Thinking About: Eating a Plant-based Diet

Jan 2020

A plant-based diet consists primarily of vegetables, wholegrains, oils, legumes, nuts, seeds, fruit and soy products like tofu and tempeh. There are compelling environmental reasons to cut down on the amount of meat, fish and dairy products we are all consuming, or at least, to make more conscious choices on those occasions where we do choose to eat a modest amount of animal produce.

Eat more fibre article

However, with my nutrition ‘hat’ on, I believe it is important to be nutritionally informed when choosing to adopt a completely plant-based diet for the long-term (i.e., beyond Veganuary), to make sure we’re giving our bodies everything we need to function optimally.

It can sometimes be assumed that being plant-based is shorthand for being healthy, but it is a diet that requires thought and careful planning to make sure we’re not missing important nutrients. It is also not an instant weight-loss diet. It is more than possible to eat a highly-processed and refined, sugar-heavy plant-based diet.

See my article: 9 key nutrients to be aware of in a plant-based diet

Therefore, if you are considering making the move to eating plant-based for more than a few weeks or so, I would highly recommend booking an appointment, even just as a one-off with a nutrition professional. I would particularly advocate this if you are cooking for children or adolescents, considering (or are) pregnant or lactating, are a performance athlete or have a pre-existing medical condition – although it’s a useful investment in yourself and your health for anyone thinking about going plant-based for good.

Alongside potentially seeking some professional support, it’s a sensible idea to learn a bit of nutritional science and to be conscious about food combinations, nutrient bioavailability and safe supplementation.

I think it takes commitment to eat a balanced and nutritionally complete plant-based diet that supports long-term health. Of course, that’s not to say that it isn’t possible and indeed joyful to eat a plant-based and balanced diet – it absolutely is. But my experience of working alongside clients making this shift has taught me that it can take more effort and thought to do so than if you are eating an omnivorous one. See my article on 9 key nutrients to be aware of in a plant-based diet if you’d like to dive into more detail on the nutritional aspects of this.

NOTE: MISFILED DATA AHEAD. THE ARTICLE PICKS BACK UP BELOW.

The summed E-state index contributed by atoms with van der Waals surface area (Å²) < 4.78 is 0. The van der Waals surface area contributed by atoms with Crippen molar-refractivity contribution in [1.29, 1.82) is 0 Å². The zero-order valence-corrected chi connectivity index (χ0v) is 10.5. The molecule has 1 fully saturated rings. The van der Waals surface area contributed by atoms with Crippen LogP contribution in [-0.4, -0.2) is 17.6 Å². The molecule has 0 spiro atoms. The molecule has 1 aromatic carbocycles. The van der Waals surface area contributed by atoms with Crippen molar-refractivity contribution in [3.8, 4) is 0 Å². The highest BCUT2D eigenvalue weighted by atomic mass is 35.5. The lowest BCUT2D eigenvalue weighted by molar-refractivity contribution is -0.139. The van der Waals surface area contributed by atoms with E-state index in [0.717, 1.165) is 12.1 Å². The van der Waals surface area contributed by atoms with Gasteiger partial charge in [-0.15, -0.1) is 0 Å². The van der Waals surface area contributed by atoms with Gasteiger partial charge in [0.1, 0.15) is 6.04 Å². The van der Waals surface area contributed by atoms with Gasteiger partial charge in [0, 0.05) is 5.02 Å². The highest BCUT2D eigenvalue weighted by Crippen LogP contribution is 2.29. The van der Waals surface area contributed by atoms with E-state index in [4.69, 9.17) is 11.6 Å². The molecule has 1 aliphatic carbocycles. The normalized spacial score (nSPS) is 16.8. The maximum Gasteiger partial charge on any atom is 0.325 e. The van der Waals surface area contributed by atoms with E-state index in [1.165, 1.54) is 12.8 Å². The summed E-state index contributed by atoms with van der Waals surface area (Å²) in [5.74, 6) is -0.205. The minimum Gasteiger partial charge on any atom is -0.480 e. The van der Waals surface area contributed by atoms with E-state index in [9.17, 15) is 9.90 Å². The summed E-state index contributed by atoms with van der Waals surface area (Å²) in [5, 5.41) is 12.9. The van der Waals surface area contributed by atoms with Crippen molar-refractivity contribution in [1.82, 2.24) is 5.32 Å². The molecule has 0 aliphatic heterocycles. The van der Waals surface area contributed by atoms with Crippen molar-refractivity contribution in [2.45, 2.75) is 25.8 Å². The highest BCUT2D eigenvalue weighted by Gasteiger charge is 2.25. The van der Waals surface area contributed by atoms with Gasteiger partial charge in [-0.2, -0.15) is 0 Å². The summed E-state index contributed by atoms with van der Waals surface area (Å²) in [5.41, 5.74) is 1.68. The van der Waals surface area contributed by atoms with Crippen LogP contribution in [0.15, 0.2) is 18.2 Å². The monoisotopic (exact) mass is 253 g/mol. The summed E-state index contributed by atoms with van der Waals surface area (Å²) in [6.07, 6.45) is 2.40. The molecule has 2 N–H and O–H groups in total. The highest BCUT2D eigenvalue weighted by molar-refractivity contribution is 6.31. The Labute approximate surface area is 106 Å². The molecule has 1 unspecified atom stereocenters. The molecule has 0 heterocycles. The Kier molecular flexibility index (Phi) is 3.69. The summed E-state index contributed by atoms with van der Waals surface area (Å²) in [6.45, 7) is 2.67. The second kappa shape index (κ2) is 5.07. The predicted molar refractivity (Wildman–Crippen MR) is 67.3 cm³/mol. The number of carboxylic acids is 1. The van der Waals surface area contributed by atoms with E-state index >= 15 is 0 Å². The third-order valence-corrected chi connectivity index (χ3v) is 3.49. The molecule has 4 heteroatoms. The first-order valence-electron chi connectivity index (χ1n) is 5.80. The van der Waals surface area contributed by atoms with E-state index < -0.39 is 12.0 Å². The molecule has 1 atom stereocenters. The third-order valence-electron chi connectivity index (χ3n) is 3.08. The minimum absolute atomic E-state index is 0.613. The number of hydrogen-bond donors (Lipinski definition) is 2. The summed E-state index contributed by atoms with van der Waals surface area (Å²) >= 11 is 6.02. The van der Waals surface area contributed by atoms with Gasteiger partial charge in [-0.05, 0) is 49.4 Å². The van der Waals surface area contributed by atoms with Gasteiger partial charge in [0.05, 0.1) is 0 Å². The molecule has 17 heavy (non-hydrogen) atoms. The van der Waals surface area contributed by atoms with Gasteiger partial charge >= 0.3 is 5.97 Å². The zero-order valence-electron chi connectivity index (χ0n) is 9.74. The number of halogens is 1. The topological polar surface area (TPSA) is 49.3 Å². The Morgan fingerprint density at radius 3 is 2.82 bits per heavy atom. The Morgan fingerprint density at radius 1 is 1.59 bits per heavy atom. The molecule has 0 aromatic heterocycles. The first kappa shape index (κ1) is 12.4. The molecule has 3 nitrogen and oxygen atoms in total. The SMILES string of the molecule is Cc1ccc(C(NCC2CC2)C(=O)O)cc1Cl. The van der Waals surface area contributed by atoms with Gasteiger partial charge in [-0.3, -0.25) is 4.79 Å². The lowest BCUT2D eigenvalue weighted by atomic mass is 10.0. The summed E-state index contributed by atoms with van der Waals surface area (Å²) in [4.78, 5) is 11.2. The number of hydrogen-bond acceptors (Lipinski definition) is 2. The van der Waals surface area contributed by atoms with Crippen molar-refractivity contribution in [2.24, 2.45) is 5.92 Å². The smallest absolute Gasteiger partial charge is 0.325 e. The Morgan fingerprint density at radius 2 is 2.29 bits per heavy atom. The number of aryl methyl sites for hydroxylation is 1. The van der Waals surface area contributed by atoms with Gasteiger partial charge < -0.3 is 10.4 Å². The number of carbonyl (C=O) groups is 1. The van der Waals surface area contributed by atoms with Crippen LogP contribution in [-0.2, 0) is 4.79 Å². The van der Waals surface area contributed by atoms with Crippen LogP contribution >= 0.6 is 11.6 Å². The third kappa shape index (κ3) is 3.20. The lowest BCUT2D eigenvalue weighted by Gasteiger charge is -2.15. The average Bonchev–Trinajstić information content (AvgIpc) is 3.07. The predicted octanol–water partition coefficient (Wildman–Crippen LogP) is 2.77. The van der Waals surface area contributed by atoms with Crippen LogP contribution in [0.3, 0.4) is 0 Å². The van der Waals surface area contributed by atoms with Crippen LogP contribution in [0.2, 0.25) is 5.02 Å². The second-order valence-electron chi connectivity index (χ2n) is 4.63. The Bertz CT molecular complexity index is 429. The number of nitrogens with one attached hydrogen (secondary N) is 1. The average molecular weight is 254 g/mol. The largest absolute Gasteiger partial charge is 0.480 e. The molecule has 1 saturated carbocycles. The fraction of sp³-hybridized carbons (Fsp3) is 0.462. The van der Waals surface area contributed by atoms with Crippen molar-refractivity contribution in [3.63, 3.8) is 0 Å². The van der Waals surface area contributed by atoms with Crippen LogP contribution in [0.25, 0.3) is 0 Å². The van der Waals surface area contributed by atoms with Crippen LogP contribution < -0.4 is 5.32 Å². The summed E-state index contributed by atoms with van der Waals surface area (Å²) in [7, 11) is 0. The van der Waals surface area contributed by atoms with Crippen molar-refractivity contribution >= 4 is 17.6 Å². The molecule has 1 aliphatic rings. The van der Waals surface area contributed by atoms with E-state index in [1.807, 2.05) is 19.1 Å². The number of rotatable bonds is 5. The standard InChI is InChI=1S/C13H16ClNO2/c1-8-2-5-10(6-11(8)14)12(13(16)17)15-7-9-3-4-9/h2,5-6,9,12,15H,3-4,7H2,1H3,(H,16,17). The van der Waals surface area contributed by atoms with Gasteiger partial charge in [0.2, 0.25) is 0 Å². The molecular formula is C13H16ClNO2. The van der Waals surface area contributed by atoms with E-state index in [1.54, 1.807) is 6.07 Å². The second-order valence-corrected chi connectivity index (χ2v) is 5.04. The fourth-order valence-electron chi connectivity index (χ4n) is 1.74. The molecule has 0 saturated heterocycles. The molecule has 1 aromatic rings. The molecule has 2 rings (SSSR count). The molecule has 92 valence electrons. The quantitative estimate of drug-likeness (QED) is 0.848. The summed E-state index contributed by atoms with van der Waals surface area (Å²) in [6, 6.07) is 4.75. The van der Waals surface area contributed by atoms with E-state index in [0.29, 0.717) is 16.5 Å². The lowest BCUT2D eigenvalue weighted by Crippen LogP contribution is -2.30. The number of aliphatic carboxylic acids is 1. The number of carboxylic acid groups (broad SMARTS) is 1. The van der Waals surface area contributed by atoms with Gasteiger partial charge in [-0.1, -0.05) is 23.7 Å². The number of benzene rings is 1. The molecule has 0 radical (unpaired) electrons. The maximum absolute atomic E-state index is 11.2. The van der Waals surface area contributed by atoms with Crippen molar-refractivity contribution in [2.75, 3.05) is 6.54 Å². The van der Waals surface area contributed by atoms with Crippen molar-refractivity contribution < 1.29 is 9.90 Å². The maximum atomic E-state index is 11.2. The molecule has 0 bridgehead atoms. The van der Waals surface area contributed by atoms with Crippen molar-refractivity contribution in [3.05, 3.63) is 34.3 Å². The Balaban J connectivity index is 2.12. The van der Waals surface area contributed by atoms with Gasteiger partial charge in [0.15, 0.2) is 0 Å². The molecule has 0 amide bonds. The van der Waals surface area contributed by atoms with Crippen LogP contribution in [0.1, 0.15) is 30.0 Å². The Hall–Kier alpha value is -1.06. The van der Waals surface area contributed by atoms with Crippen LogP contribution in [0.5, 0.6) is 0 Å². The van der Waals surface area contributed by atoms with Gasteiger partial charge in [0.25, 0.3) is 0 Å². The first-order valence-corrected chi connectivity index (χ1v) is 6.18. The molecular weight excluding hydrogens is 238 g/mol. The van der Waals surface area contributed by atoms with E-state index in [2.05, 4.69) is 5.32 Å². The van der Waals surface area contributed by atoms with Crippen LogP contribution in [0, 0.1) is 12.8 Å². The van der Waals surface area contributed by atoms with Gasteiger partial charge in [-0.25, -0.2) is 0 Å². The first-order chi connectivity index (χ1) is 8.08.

Therefore, while I wholeheartedly support and defend our individual right to choose a diet that aligns with our personal thoughts, feelings and needs, I want to suggest that sometimes, the most compassionate option is to avoid making completely hard-and-fast rules around food. While we may well choose to eat a mainly plant-based diet, perhaps we might allow ourselves to occasionally include some carefully-sourced oily fish or eggs, for example. Or be more relaxed at special occasions or when dining with friends and family. One idea may be to focus on other aspects of our lifestyle (such as our choice of transport or holidays, use of plastics, fashion choices or energy provider) to reduce our environmental impact ‘in exchange’ for this dietary flexibility.

It’s also worth mentioning that, for some people, eating a plant-based diet might not be the best option from a symptom or health perspective (perhaps if you struggle with a higher-fibre diet, for example).  As always, we are all unique, and therefore need different things from our diets at different points in our lives. So You do You. It’s OK to be a considered omnivore!

A note on TV shows…

There have recently been a number of influential and powerful ‘documentaries’ made about vegan or plant-based lifestyles. While these have opened the conversation around environmentally conscious food options, I would always urge caution when basing your personal nutrition or health decisions on such television shows alone. They are not generally considered to be the best places to find perfectly balanced and rational arguments (as this would make for rather dry viewing!) and may therefore not recommend the best choice for you as an individual.

For an evidence-based response to Game Changers, please see this article.

A few helpful resources

For lots of delicious recipe inspiration, check out my Plant Based Bookshelf or there is a 10-day vegan meal plan in Nourish & Glow: The 10 Day Plan. There are also plenty of vegetarian and vegan ideas in my latest cookbook, Simply Good For You.

The Vegan Society has created an App to help you assess the quality of your plant-based diet: click here for info.

Vegan & Vegetarian Q & A: View here


Please note that the information on this website is provided for general information only, it should not be treated as a substitute for the medical advice of your own doctor or any other health care professional providing personalised nutrition or lifestyle advice. If you have any concerns about your general health, you should contact your local health care provider.

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